How Freshman Democrats Voted On Pelosi

WASHINGTON, DC - JANUARY 03: Speaker of the House Nancy Pelosi (D-CA) poses for photographs with Rep. Colin Allred (D-TX) and his family in the Rayburn Room in the U.S. Capitol January 03, 2019 in Washington, DC. Und... WASHINGTON, DC - JANUARY 03: Speaker of the House Nancy Pelosi (D-CA) poses for photographs with Rep. Colin Allred (D-TX) and his family in the Rayburn Room in the U.S. Capitol January 03, 2019 in Washington, DC. Under the cloud of a partial federal government shutdown, Pelosi reclaimed her former title as speaker and her fellow Democrats took control of the House of Representatives for the second time in eight years. (Photo by Chip Somodevilla/Getty Images) MORE LESS

Welcome to Congress! Now start worrying about reelection.

Freshman Democrats from tough districts didn’t have the easiest start to their tenure in Congress on Thursday, with the closely watched vote for House speaker that always kicks off the start of a new session.

Many had promised to support someone other than House Speaker Nancy Pelosi (D-CA) on the campaign trail, or at least had made vague comments about wanting new leadership as they sought to avoid being tied to their party’s leader. But more than three-quarters of the freshmen who flipped GOP-held districts voted for Pelosi on Thursday.

Democrats won 43 House seats in the midterms, losing three seats for a net of 40 pending the outcome of North Carolina’s scandal-tarred election. Just 11 of those Democrats voted against Pelosi or voted “present” in their first vote as congressmen, including Rep. Conor Lamb (D-PA), who won a special election last April but took his first vote for speaker on Thursday.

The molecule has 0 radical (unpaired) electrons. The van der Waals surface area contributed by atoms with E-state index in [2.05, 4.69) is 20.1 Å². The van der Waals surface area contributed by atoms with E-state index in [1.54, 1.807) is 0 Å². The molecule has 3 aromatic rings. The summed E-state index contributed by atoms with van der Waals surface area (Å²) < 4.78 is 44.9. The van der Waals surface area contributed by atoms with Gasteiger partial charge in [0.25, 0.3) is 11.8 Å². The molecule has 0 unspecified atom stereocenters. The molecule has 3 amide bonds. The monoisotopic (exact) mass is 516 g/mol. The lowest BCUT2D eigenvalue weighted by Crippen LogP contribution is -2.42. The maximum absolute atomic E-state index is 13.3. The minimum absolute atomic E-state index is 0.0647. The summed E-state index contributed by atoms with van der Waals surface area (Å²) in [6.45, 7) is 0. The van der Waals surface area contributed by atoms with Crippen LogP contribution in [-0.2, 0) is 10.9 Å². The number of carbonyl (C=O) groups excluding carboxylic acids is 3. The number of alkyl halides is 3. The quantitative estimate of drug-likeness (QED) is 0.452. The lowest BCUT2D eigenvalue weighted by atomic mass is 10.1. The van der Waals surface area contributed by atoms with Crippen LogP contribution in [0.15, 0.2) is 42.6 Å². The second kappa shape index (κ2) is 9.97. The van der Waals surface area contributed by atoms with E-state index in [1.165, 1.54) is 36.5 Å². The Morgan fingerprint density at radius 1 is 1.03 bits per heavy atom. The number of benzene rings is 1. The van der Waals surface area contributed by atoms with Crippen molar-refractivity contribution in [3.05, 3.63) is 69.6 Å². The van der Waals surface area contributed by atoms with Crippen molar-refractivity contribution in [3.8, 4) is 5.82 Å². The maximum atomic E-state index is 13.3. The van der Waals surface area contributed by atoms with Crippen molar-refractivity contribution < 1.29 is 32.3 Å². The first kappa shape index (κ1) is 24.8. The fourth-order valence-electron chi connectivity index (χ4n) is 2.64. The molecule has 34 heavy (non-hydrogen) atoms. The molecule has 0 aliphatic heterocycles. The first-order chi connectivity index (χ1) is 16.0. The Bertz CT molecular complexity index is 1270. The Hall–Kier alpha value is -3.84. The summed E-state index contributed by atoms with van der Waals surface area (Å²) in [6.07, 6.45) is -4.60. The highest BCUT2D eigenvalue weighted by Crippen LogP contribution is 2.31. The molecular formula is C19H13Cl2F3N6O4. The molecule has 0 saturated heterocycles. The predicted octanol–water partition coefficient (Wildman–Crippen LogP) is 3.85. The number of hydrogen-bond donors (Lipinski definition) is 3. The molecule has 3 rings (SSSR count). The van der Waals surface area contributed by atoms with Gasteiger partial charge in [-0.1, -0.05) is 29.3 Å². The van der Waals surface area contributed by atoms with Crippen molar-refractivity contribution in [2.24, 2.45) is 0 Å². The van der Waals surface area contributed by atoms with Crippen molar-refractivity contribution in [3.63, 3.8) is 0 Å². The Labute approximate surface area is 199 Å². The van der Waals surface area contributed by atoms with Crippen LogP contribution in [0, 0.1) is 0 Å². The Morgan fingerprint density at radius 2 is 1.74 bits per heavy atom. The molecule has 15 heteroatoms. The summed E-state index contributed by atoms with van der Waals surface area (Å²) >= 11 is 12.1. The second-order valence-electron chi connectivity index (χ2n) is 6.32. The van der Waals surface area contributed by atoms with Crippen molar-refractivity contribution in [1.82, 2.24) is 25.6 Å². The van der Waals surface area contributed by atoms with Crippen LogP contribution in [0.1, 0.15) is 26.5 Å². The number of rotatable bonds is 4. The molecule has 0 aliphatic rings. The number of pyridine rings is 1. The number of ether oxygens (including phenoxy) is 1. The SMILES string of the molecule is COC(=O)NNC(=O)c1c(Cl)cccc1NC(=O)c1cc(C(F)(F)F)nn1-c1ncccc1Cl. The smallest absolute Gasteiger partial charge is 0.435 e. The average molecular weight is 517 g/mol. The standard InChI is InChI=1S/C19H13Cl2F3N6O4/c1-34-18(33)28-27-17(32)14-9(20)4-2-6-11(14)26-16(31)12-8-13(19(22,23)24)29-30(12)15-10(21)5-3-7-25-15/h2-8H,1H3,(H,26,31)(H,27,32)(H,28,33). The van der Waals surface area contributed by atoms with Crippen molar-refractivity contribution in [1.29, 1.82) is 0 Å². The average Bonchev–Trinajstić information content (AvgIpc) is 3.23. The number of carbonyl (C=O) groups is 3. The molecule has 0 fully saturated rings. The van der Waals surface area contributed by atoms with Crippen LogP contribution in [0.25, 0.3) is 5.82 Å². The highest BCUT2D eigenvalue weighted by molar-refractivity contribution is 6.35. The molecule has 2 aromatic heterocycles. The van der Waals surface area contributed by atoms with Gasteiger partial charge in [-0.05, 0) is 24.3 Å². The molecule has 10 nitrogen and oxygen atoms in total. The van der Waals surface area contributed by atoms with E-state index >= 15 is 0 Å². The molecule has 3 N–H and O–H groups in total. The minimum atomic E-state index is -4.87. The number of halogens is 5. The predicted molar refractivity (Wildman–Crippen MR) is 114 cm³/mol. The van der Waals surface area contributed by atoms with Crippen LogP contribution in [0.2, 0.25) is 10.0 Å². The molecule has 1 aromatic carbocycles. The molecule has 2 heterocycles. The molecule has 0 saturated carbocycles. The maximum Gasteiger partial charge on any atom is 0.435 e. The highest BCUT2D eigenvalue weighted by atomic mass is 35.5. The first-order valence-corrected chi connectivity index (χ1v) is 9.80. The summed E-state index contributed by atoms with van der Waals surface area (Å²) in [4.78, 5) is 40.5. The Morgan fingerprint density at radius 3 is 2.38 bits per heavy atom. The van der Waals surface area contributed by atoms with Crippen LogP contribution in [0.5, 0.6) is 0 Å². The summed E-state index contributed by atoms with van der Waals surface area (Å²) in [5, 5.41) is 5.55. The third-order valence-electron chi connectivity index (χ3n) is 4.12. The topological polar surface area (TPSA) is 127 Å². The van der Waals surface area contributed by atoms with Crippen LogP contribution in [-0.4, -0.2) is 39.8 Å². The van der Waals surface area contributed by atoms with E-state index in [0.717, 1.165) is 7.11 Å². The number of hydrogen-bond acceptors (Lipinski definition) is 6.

The freshman Democrats who didn’t back Pelosi: Reps. Anthony Brindisi (D-NY), Jason Crow (D-CO), Joe Cunningham (D-SC), Jared Golden (D-ME), Ben McAdams (D-UT), Max Rose (D-NY), Mike Sherrill (D-NJ), Elissa Slotkin (D-MI), Abigail Spanberger (D-VA) and Jeff Van Drew (D-NJ).

Notably, 10 of those 11 members come from districts that President Trump carried in 2016. Only Crow’s district was carried by Clinton.

But plenty of other Democrats from Trump districts backed Pelosi anyway, including some surprises.

Nearly half of the 43 new Democratic districts are ones where Trump beat Hillary Clinton in 2016 — 21 of the 43 seats. That means nearly a dozen Democrats from Trump districts voted for Pelosi: Reps. Kendra Horn (D-OK), Xochitl Torres Small (D-NM), Antonio Delgado (D-NY), Andy Kim (D-NJ), Haley Stevens (D-MI), Lauren Underwood (D-IL), Cindy Axne (D-IA), Abby Finkenauer (D-IA), Elaine Luria (D-VA), Lucy McBath (D-GA) and Angie Craig (D-MN).

Horn and Torres Small arguably took the biggest risks with their votes. The two are the only freshmen from districts Trump won by double-digit margins who voted for Pelosi on Thursday. Trump won Horn’s district by more than 13 points and Torres Small’s district by just over 10 points.

The demographic splits in which Trump-district Democrats voted for Pelosi and which didn’t are interesting as well.

Eight of the 11 freshman Democrats who voted against Pelosi are male and all of them are white. Nine of the 11 Trump-district Democrats who voted for her are female, and none of them are white men.

The National Republican Congressional Committee was quick to jump on the vote, sending out text messages targeting the Democrats’ new constituents in 15 districts across the country in their first paid attacks of the 2020 election cycle. The committee has long used Pelosi as a bogeyman, and their move suggests that will continue.

All of the NRCC-targeted members were freshmen. Interestingly, though, only six of of those 15 were from districts Trump won, leaving six more Trump-district freshman Democrats alone for the time being.

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